Whether you’re brand new to freelancing or you’ve been at this for years, there’s a hefty amount of intimidating tasks and topics involved with doing your own thing.
How do taxes work? Is the IRS sitting in your driveway in an unmarked car? When should you invoice? What do different payment terms mean? Do you need a freelance contract with each of your clients? Wait…how do freelance contracts even work?
Are your palms sweaty? Yeah, mine too.
Those are big questions that deserve answers, but let’s zoom in on one of those subjects in particular: freelance contracts.
Here’s my usual friendly disclaimer: You probably already know that I’m not a lawyer, and I always recommend connecting with an actual attorney to get your legal questions answered.
However, I’ve been freelancing for years and have sent and signed my fair share of freelance contracts. Plus, I got to roll up my sleeves and learn a lot about legal language and clauses when I collaborated with a small business attorney to create the contract template in my freelance shop.
So, since my brain soaked up so much valuable knowledge during that process, I figured it was worth sharing some of that juicy information here.
That’s right—I’m answering some common questions I get about freelance contracts, including whether or not you need one (spoiler alert: you do) and what your contract should include.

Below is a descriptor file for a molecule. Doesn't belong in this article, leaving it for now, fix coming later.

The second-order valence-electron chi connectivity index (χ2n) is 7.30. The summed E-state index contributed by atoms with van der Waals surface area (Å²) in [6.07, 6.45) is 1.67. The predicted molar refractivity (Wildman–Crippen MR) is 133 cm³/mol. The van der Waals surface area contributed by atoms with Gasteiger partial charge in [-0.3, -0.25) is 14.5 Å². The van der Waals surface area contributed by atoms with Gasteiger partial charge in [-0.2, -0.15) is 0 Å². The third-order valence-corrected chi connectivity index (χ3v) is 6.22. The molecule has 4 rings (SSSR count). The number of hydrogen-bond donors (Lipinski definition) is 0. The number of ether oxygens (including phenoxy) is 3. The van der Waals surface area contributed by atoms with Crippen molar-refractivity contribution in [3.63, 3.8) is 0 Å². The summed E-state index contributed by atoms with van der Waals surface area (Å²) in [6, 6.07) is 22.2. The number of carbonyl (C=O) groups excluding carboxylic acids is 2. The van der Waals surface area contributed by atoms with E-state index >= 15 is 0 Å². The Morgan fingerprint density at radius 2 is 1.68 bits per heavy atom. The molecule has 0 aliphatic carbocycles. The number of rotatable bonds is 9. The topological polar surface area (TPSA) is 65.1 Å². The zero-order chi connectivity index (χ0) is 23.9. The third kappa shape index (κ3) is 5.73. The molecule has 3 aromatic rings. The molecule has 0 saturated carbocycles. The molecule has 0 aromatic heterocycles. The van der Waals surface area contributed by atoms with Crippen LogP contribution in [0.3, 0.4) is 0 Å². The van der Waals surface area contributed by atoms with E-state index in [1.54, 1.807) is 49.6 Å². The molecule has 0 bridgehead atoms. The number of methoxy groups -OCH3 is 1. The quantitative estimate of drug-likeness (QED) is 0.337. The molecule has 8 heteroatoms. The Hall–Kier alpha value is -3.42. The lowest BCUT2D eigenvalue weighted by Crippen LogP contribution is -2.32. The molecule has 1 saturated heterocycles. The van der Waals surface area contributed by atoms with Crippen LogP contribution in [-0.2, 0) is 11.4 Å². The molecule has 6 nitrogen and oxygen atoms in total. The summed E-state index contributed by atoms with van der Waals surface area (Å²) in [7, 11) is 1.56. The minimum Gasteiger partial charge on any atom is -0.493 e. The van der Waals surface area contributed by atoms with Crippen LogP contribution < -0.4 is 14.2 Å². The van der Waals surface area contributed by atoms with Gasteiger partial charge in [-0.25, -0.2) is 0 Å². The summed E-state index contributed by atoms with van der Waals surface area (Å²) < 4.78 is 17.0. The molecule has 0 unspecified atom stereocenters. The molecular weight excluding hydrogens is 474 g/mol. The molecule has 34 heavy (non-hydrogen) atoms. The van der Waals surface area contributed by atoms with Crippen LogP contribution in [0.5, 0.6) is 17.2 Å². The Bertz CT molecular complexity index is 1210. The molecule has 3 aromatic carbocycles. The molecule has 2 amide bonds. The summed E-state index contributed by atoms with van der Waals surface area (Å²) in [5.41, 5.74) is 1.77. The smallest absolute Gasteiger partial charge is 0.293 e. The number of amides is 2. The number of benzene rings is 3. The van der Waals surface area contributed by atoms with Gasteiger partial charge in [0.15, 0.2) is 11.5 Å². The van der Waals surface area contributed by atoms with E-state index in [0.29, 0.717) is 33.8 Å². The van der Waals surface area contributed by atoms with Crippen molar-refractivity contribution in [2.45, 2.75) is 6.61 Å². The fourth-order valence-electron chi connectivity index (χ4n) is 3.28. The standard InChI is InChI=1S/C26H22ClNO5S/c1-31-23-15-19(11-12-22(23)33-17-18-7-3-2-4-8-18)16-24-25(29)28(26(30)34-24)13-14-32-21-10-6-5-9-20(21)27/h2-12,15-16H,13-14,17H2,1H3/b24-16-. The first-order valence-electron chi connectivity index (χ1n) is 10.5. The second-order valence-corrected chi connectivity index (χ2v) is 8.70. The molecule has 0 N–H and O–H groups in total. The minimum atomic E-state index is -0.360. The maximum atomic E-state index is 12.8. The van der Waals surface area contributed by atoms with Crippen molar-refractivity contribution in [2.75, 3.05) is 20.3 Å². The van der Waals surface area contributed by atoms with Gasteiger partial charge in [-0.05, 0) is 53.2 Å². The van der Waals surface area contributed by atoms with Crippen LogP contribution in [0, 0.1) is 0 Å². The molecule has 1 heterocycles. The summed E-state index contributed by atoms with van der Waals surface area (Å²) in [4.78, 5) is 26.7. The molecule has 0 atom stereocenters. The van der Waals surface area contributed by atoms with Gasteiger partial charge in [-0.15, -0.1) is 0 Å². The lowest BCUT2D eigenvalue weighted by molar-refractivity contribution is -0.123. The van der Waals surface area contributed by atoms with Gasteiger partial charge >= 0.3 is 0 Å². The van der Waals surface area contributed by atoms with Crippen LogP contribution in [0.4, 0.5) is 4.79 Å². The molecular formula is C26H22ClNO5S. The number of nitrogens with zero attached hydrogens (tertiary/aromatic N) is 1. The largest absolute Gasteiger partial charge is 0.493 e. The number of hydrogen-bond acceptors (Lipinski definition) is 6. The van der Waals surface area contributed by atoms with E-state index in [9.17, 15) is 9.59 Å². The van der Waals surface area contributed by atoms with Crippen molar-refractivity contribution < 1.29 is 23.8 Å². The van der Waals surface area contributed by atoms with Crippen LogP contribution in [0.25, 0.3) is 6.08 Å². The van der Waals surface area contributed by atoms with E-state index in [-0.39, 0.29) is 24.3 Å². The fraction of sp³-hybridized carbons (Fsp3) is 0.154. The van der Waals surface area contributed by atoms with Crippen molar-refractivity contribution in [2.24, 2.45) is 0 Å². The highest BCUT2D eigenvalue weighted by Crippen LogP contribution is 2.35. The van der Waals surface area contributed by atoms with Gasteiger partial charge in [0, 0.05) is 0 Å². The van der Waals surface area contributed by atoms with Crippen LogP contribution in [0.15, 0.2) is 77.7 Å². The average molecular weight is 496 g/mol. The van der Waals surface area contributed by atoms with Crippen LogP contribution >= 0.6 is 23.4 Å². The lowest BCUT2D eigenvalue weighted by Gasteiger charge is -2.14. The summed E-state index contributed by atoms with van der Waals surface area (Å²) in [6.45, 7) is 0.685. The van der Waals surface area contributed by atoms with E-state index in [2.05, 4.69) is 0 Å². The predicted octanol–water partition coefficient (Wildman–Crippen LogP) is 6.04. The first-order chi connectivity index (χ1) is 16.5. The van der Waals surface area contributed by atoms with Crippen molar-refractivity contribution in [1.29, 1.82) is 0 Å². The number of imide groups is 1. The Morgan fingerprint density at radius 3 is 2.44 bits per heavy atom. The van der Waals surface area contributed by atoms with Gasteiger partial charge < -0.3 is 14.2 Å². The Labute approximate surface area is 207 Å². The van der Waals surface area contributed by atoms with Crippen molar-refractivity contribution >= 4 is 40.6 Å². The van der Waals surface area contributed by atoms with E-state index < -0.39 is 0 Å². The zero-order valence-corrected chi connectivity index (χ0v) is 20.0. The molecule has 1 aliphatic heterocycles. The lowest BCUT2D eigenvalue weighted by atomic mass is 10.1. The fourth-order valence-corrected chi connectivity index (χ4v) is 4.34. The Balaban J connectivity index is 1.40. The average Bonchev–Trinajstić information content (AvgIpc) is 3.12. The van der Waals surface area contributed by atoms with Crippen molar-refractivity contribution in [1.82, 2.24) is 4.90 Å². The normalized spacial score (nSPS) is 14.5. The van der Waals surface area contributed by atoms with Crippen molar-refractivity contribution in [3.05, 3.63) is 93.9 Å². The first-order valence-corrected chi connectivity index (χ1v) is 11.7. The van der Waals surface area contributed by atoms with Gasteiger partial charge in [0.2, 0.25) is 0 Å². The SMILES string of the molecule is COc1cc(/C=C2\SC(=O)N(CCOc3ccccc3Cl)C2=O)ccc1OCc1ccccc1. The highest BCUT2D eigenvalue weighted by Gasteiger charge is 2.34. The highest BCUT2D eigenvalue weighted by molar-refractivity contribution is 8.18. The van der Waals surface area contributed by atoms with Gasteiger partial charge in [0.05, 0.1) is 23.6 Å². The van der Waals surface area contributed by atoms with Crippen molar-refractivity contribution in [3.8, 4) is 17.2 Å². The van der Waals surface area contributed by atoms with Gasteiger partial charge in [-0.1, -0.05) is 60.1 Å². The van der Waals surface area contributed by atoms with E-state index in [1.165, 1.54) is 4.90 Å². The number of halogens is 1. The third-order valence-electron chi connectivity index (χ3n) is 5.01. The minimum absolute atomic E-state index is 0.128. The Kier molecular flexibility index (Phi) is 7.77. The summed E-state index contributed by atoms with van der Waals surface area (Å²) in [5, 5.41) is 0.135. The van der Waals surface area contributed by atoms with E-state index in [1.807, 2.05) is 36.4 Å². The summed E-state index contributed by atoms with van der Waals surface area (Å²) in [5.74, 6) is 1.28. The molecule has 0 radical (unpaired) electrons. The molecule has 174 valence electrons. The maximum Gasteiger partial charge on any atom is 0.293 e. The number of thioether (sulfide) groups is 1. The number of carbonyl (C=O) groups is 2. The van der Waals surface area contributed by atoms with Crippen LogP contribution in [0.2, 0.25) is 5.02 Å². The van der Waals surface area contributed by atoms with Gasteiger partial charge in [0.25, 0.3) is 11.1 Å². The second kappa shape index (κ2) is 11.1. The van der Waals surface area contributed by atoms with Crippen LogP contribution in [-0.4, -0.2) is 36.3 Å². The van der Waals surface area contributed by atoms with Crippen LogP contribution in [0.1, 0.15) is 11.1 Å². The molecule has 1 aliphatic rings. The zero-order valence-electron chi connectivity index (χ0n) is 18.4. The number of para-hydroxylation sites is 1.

Yes, you need one. Okay, you should have one.
Your contract spells out the “rules” that you and your clients need to abide by—from how much you’re getting paid to what they’re allowed to do with your work.
It’s a legally-binding document, and it holds way more water than your emails back and forth or a verbal agreement. So, trust me when I tell you that you want a signed contract between you and your freelance clients.
It ensures your expectations are aligned, and it ultimately protects both of you.
I’ve seen freelance contracts run the gamut from a single page to dozens of pages. Some cover the nuts and bolts, while others attempt to dig into every possible scenario.
At a bare minimum, your freelance contract should include sections for:
It sounds like a lot, but rest assured that most of these can be covered in a few quick sentences.
Many contracts also cover other things like business licenses, insurance, service locations, scheduling of time, and other miscellaneous items like rules for notices and dispute resolution.
Feeling overwhelmed? The contract template in my freelance shop includes each of these sections (and more). Plus, it comes with a companion guide that breaks down each section using simple terms and helpful examples.
Here’s the short answer: before you start any work for your client.
I’ve heard way too many horror stories about freelancers who invest a ton of time and work before they have a signed contract, and it comes back to bite them.
Set a rule for yourself (and your clients): no contract, no work..
You have a standard contract you typically use with your freelance clients, but a new client you just brought on has sent you their contract that they use with all contractors.
What now? Do you sign their contract and then also send them your version? Do you refuse to sign theirs and insist that they sign yours?
I’ve had this happen numerous times—particularly with larger clients who work with a lot of freelancers. Their legal teams have a boilerplate template that they’re required to use with every single contractor.
Of course, how you choose to handle this is up to you. However, I usually do this: I review the contract they sent me carefully, request any changes that I want to be made, and then sign that revised version if I think it’s acceptable and reasonable.